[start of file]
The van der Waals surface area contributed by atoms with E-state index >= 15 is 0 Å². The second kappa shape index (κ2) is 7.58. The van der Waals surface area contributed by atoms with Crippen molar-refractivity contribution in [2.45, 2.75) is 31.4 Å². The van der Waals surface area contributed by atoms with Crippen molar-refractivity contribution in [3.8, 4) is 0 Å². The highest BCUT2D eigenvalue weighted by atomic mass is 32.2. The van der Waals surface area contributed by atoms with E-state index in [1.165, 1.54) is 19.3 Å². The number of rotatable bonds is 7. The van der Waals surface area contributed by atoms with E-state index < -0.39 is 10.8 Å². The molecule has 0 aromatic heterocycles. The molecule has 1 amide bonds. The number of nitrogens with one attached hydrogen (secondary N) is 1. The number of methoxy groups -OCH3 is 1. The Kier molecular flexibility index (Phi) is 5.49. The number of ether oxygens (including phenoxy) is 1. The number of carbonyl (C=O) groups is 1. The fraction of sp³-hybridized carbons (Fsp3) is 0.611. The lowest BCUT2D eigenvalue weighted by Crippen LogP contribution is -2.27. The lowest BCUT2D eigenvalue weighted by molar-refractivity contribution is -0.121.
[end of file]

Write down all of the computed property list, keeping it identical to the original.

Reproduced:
The van der Waals surface area contributed by atoms with E-state index >= 15 is 0 Å². The second kappa shape index (κ2) is 7.58. The van der Waals surface area contributed by atoms with Crippen molar-refractivity contribution in [2.45, 2.75) is 31.4 Å². The van der Waals surface area contributed by atoms with Crippen molar-refractivity contribution in [3.8, 4) is 0 Å². The highest BCUT2D eigenvalue weighted by atomic mass is 32.2. The van der Waals surface area contributed by atoms with E-state index in [1.165, 1.54) is 19.3 Å². The number of rotatable bonds is 7. The van der Waals surface area contributed by atoms with E-state index < -0.39 is 10.8 Å². The molecule has 0 aromatic heterocycles. The molecule has 1 amide bonds. The number of nitrogens with one attached hydrogen (secondary N) is 1. The number of methoxy groups -OCH3 is 1. The Kier molecular flexibility index (Phi) is 5.49. The number of ether oxygens (including phenoxy) is 1. The number of carbonyl (C=O) groups is 1. The fraction of sp³-hybridized carbons (Fsp3) is 0.611. The lowest BCUT2D eigenvalue weighted by Crippen LogP contribution is -2.27. The lowest BCUT2D eigenvalue weighted by molar-refractivity contribution is -0.121.